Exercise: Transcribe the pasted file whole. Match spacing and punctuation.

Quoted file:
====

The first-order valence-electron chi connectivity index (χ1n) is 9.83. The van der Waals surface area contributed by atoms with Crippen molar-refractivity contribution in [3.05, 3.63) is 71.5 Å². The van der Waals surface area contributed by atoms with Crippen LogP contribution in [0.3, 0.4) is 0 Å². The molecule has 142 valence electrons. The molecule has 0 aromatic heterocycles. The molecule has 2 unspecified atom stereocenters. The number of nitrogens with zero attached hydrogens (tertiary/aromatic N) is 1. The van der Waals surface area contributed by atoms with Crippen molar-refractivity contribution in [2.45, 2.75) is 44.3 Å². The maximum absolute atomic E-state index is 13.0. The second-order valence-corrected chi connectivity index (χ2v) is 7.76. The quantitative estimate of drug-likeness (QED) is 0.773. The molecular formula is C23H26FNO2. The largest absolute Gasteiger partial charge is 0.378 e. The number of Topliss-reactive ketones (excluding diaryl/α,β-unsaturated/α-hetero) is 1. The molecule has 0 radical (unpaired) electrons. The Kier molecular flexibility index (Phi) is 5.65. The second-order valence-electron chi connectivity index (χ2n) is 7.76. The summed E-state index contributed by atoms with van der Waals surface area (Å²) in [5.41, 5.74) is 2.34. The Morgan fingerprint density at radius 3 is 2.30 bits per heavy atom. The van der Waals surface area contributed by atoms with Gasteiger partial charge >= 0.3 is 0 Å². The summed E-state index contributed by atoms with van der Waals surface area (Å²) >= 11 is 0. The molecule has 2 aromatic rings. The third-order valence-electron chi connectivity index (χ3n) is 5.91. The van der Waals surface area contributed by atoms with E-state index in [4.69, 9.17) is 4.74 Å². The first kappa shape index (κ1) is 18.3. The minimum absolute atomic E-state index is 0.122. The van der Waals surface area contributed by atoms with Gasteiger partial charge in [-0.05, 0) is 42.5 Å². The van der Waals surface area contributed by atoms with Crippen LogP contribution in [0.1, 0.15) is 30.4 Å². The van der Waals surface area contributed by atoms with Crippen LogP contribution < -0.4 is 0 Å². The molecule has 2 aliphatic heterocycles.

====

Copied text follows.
The first-order valence-electron chi connectivity index (χ1n) is 9.83. The van der Waals surface area contributed by atoms with Crippen molar-refractivity contribution in [3.05, 3.63) is 71.5 Å². The van der Waals surface area contributed by atoms with Crippen LogP contribution in [0.3, 0.4) is 0 Å². The molecule has 142 valence electrons. The molecule has 0 aromatic heterocycles. The molecule has 2 unspecified atom stereocenters. The number of nitrogens with zero attached hydrogens (tertiary/aromatic N) is 1. The van der Waals surface area contributed by atoms with Crippen molar-refractivity contribution in [2.45, 2.75) is 44.3 Å². The maximum absolute atomic E-state index is 13.0. The second-order valence-corrected chi connectivity index (χ2v) is 7.76. The quantitative estimate of drug-likeness (QED) is 0.773. The molecular formula is C23H26FNO2. The largest absolute Gasteiger partial charge is 0.378 e. The number of Topliss-reactive ketones (excluding diaryl/α,β-unsaturated/α-hetero) is 1. The molecule has 0 radical (unpaired) electrons. The Kier molecular flexibility index (Phi) is 5.65. The second-order valence-electron chi connectivity index (χ2n) is 7.76. The summed E-state index contributed by atoms with van der Waals surface area (Å²) in [5.41, 5.74) is 2.34. The Morgan fingerprint density at radius 3 is 2.30 bits per heavy atom. The van der Waals surface area contributed by atoms with Gasteiger partial charge >= 0.3 is 0 Å². The summed E-state index contributed by atoms with van der Waals surface area (Å²) >= 11 is 0. The molecule has 2 aromatic rings. The third-order valence-electron chi connectivity index (χ3n) is 5.91. The van der Waals surface area contributed by atoms with E-state index in [4.69, 9.17) is 4.74 Å². The first kappa shape index (κ1) is 18.3. The minimum absolute atomic E-state index is 0.122. The van der Waals surface area contributed by atoms with Gasteiger partial charge in [-0.05, 0) is 42.5 Å². The van der Waals surface area contributed by atoms with Crippen LogP contribution in [0.1, 0.15) is 30.4 Å². The van der Waals surface area contributed by atoms with Crippen LogP contribution < -0.4 is 0 Å². The molecule has 2 aliphatic heterocycles.